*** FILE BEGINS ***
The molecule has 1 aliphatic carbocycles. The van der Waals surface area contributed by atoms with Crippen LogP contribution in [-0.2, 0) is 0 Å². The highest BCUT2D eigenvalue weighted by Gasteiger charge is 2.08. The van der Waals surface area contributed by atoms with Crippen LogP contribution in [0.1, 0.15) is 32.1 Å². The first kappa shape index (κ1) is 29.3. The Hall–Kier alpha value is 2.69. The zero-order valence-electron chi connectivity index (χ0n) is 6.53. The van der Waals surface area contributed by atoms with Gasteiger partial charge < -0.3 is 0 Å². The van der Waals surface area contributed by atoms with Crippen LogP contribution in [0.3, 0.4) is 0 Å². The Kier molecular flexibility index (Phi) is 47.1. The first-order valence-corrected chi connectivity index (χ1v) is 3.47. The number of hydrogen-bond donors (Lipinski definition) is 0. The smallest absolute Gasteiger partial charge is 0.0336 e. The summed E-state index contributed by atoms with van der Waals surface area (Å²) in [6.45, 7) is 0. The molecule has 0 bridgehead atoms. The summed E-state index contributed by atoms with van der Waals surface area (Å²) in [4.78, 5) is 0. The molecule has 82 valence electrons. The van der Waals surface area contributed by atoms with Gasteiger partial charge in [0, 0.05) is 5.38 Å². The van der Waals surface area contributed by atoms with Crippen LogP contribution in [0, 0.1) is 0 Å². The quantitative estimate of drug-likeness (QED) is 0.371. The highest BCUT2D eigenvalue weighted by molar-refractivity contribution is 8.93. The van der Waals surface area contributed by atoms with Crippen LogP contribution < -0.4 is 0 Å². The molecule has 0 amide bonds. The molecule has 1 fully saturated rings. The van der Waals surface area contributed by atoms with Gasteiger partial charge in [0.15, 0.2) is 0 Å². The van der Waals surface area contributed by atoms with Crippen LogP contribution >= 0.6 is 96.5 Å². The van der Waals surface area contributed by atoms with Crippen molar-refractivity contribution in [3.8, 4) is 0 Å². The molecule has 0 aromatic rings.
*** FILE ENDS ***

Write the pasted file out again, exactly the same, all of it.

The molecule has 1 aliphatic carbocycles. The van der Waals surface area contributed by atoms with Crippen LogP contribution in [-0.2, 0) is 0 Å². The highest BCUT2D eigenvalue weighted by Gasteiger charge is 2.08. The van der Waals surface area contributed by atoms with Crippen LogP contribution in [0.1, 0.15) is 32.1 Å². The first kappa shape index (κ1) is 29.3. The Hall–Kier alpha value is 2.69. The zero-order valence-electron chi connectivity index (χ0n) is 6.53. The van der Waals surface area contributed by atoms with Gasteiger partial charge < -0.3 is 0 Å². The van der Waals surface area contributed by atoms with Crippen LogP contribution in [0.3, 0.4) is 0 Å². The Kier molecular flexibility index (Phi) is 47.1. The first-order valence-corrected chi connectivity index (χ1v) is 3.47. The number of hydrogen-bond donors (Lipinski definition) is 0. The smallest absolute Gasteiger partial charge is 0.0336 e. The summed E-state index contributed by atoms with van der Waals surface area (Å²) in [6.45, 7) is 0. The molecule has 0 bridgehead atoms. The summed E-state index contributed by atoms with van der Waals surface area (Å²) in [4.78, 5) is 0. The molecule has 82 valence electrons. The van der Waals surface area contributed by atoms with Gasteiger partial charge in [0, 0.05) is 5.38 Å². The van der Waals surface area contributed by atoms with Crippen LogP contribution in [0, 0.1) is 0 Å². The quantitative estimate of drug-likeness (QED) is 0.371. The highest BCUT2D eigenvalue weighted by molar-refractivity contribution is 8.93. The van der Waals surface area contributed by atoms with Crippen LogP contribution < -0.4 is 0 Å². The molecule has 0 amide bonds. The molecule has 1 fully saturated rings. The van der Waals surface area contributed by atoms with Gasteiger partial charge in [0.15, 0.2) is 0 Å². The van der Waals surface area contributed by atoms with Crippen LogP contribution >= 0.6 is 96.5 Å². The van der Waals surface area contributed by atoms with Crippen molar-refractivity contribution in [3.8, 4) is 0 Å². The molecule has 0 aromatic rings.